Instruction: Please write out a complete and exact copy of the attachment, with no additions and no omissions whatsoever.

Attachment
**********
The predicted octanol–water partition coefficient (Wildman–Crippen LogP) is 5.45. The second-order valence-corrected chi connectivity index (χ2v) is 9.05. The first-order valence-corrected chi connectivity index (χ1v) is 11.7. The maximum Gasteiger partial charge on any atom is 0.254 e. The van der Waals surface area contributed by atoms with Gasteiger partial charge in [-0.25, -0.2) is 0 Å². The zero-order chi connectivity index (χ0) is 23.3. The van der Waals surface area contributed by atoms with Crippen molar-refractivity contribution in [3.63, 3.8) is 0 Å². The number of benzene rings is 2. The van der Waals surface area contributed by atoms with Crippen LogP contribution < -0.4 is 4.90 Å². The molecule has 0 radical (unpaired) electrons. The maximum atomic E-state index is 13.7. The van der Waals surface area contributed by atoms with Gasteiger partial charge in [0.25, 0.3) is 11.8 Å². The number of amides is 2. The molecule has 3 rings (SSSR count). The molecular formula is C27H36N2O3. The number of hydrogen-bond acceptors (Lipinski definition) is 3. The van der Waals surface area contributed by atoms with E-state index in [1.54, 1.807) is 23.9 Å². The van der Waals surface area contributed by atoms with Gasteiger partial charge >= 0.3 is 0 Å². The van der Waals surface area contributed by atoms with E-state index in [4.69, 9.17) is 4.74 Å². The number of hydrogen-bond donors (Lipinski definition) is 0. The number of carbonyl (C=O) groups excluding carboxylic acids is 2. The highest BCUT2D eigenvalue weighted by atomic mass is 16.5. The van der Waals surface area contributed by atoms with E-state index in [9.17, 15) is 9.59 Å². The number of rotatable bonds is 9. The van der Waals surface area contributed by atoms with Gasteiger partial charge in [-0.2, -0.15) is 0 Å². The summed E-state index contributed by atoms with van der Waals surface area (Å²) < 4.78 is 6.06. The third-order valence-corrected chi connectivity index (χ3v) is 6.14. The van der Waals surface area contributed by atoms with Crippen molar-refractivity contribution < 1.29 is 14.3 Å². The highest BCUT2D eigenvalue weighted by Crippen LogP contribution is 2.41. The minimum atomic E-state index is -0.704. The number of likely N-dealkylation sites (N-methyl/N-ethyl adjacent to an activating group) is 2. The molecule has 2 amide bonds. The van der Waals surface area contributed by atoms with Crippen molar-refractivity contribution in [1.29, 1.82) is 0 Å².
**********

The predicted octanol–water partition coefficient (Wildman–Crippen LogP) is 5.45. The second-order valence-corrected chi connectivity index (χ2v) is 9.05. The first-order valence-corrected chi connectivity index (χ1v) is 11.7. The maximum Gasteiger partial charge on any atom is 0.254 e. The van der Waals surface area contributed by atoms with Gasteiger partial charge in [-0.25, -0.2) is 0 Å². The zero-order chi connectivity index (χ0) is 23.3. The van der Waals surface area contributed by atoms with Crippen molar-refractivity contribution in [3.63, 3.8) is 0 Å². The number of benzene rings is 2. The van der Waals surface area contributed by atoms with Crippen LogP contribution < -0.4 is 4.90 Å². The molecule has 0 radical (unpaired) electrons. The maximum atomic E-state index is 13.7. The van der Waals surface area contributed by atoms with Gasteiger partial charge in [0.25, 0.3) is 11.8 Å². The number of amides is 2. The molecule has 3 rings (SSSR count). The molecular formula is C27H36N2O3. The number of hydrogen-bond acceptors (Lipinski definition) is 3. The van der Waals surface area contributed by atoms with E-state index in [1.54, 1.807) is 23.9 Å². The van der Waals surface area contributed by atoms with Gasteiger partial charge >= 0.3 is 0 Å². The van der Waals surface area contributed by atoms with E-state index in [4.69, 9.17) is 4.74 Å². The number of hydrogen-bond donors (Lipinski definition) is 0. The number of carbonyl (C=O) groups excluding carboxylic acids is 2. The highest BCUT2D eigenvalue weighted by atomic mass is 16.5. The van der Waals surface area contributed by atoms with E-state index in [9.17, 15) is 9.59 Å². The number of rotatable bonds is 9. The van der Waals surface area contributed by atoms with Gasteiger partial charge in [-0.2, -0.15) is 0 Å². The summed E-state index contributed by atoms with van der Waals surface area (Å²) < 4.78 is 6.06. The third-order valence-corrected chi connectivity index (χ3v) is 6.14. The van der Waals surface area contributed by atoms with Crippen molar-refractivity contribution < 1.29 is 14.3 Å². The highest BCUT2D eigenvalue weighted by Crippen LogP contribution is 2.41. The minimum atomic E-state index is -0.704. The number of likely N-dealkylation sites (N-methyl/N-ethyl adjacent to an activating group) is 2. The molecule has 2 amide bonds. The van der Waals surface area contributed by atoms with Crippen molar-refractivity contribution in [1.29, 1.82) is 0 Å².